(Darrell Delamaide for via OilGuy/, 9 May 2010) — While the oil spill from a sunken drilling rig in the Gulf of Mexico threatens to become an environmental disaster, plans are proceeding for opening up new drilling territories in the iceberg-infested waters off Greenland. The island, an autonomous territory under Danish sovereignty, this week conducted an auction for 14 blocks in Baffin Bay, off the northwest coast of Greenland near Canadian territorial waters. Results will be announced in August. In the meantime, Cairn Energy will this summer begin drilling off DiskoIsland in Baffin Bay on the basis of leases awarded in earlier auctions. Exxon Mobil and Chevron also hold existing leases, while Royal Dutch Shell and Norway’s Statoil were among the bidders in this week’s auctions. The U.S. Geological Survey has estimated that some 50 billion barrels of oil may be found offshore Greenland, where ice covers four-fifths of the surface territory for a good part of the year. Some in Greenland, which has a population of only 57,000, hope that oil will be the ticket to independence from Denmark, which has controlled the island since the 18th century. The portion of the Labrador Current flowing through Davis Strait off western Greenland is known as “iceberg alley” because huge chunks of ice that calve from the northern glaciers make their way into the northern Atlantic along this route. Ironically, global warming, which has melted some of the Arctic glaciers, has made offshore drilling in these waters more feasible. However, the Gulf oil spill is raising concerns in Canada about the risks posed in drilling so near the Canadian coastline. Cairn Energy’s only offshore drilling experience has been in the much warmer Indian Ocean, and no one has had to cope with an oil spill in Arctic waters. Officials from eight Arctic countries, including Canada, are to meet in Greenland next month to discuss possible environmental risks of oil exploration and production in the region. Last fall, seven companies with drilling licenses, including Cairn, formed the Greenland Oil Industry Association to exchange expertise and liaise with the government on environmental and other issues. Analysts estimate that an oil price of at least $50 a barrel is necessary to make Arctic offshore drilling worthwhile. Prices have hovered around $80 a barrel in recent months.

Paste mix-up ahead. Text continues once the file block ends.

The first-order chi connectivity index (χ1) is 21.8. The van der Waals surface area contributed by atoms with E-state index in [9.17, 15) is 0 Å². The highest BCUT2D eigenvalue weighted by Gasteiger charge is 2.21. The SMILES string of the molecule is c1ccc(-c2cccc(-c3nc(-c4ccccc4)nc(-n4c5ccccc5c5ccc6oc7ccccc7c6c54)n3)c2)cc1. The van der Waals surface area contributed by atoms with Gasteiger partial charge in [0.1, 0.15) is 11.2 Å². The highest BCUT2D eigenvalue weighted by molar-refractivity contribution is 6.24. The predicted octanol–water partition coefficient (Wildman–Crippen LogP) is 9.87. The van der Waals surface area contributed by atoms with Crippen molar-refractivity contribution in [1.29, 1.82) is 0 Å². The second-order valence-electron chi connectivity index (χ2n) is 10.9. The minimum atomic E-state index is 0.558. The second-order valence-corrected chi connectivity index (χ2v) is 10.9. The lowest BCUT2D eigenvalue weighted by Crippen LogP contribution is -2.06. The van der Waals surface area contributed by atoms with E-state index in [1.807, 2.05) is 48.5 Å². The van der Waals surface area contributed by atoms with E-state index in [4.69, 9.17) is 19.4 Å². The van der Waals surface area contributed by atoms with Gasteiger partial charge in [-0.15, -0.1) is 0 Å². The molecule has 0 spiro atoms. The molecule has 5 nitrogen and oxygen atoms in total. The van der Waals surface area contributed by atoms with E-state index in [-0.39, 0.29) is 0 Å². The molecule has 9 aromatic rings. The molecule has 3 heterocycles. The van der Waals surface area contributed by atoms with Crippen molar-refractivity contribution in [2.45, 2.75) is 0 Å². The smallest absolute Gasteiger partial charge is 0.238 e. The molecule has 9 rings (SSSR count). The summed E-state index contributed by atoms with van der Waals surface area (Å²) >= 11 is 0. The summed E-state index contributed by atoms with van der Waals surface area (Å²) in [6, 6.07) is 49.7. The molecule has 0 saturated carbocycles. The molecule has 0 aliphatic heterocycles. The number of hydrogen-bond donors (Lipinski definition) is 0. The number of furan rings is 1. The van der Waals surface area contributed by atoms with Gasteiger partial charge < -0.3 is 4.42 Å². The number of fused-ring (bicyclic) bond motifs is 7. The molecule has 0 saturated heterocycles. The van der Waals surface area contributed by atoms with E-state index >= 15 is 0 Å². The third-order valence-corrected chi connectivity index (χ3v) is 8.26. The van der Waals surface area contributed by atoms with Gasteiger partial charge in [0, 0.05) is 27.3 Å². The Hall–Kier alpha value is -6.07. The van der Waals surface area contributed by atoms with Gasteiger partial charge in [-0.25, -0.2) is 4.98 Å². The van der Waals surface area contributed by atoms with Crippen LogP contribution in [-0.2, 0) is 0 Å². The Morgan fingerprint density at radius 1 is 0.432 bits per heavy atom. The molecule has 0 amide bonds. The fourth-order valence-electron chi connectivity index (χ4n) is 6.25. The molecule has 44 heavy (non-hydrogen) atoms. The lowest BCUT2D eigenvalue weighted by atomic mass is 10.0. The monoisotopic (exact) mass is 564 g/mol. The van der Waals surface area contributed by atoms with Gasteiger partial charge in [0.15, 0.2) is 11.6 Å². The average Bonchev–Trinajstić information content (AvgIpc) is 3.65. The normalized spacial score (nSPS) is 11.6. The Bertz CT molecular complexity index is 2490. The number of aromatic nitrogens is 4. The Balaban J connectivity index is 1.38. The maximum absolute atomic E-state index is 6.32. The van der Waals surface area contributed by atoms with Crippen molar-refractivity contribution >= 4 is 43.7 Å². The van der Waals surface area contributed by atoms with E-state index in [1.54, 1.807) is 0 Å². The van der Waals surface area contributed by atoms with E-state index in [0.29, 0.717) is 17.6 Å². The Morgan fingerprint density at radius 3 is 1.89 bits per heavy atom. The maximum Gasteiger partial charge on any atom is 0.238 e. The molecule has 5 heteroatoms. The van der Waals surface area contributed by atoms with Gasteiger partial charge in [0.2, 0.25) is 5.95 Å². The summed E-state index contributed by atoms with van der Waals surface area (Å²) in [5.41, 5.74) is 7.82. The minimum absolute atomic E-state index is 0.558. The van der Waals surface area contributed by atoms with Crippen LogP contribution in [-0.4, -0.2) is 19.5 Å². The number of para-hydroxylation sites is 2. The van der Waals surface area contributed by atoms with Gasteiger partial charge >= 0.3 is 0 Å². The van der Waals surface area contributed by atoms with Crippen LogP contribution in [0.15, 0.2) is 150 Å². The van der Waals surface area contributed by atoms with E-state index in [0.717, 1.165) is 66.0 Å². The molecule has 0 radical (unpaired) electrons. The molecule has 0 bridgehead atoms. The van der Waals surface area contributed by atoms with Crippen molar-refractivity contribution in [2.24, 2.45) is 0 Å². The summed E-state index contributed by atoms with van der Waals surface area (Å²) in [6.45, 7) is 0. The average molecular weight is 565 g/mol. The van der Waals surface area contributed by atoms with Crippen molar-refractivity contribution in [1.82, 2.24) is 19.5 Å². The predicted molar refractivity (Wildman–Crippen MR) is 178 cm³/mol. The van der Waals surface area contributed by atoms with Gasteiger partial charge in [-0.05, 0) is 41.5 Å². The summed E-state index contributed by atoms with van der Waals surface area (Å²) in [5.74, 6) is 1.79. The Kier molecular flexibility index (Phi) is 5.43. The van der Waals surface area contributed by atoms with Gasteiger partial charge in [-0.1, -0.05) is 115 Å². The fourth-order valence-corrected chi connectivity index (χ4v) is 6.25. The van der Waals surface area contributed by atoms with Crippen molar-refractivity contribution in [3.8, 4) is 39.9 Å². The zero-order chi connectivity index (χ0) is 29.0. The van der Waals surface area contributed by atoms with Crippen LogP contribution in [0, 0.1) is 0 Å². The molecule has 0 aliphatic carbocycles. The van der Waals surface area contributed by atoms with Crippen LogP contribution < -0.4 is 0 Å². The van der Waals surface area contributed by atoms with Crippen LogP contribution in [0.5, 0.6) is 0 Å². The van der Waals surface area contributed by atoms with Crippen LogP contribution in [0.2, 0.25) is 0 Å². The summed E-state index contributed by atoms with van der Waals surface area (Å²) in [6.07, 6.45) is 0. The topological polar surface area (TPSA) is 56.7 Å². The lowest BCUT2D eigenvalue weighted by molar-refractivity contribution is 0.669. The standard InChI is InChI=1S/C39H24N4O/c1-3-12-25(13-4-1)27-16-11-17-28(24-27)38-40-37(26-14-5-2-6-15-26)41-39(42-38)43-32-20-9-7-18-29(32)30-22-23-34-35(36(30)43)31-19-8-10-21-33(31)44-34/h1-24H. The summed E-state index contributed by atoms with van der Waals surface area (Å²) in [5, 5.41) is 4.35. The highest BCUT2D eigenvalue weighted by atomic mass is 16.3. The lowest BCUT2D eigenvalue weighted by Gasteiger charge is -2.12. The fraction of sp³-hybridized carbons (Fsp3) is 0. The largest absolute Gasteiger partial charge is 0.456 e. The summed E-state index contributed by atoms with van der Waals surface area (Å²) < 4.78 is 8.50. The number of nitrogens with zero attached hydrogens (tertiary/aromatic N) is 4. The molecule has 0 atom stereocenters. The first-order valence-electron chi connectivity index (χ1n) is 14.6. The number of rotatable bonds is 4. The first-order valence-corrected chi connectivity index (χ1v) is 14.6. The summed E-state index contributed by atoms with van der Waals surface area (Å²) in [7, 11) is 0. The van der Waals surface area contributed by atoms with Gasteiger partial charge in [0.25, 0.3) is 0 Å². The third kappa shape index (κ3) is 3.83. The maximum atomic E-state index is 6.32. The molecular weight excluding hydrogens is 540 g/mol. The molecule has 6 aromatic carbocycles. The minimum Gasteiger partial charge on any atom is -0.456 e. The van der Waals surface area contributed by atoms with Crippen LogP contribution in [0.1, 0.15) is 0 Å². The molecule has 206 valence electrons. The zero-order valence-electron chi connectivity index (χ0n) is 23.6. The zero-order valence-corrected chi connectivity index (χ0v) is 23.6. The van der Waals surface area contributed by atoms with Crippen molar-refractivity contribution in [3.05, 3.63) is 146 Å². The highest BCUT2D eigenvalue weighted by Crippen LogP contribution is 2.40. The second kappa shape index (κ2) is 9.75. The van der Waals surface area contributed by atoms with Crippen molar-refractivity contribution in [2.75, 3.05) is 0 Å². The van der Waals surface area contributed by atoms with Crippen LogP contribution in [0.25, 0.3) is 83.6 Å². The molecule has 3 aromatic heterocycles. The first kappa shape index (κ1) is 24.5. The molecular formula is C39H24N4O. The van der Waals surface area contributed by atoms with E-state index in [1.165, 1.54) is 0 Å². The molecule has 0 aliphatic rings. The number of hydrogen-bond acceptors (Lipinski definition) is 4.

Original article here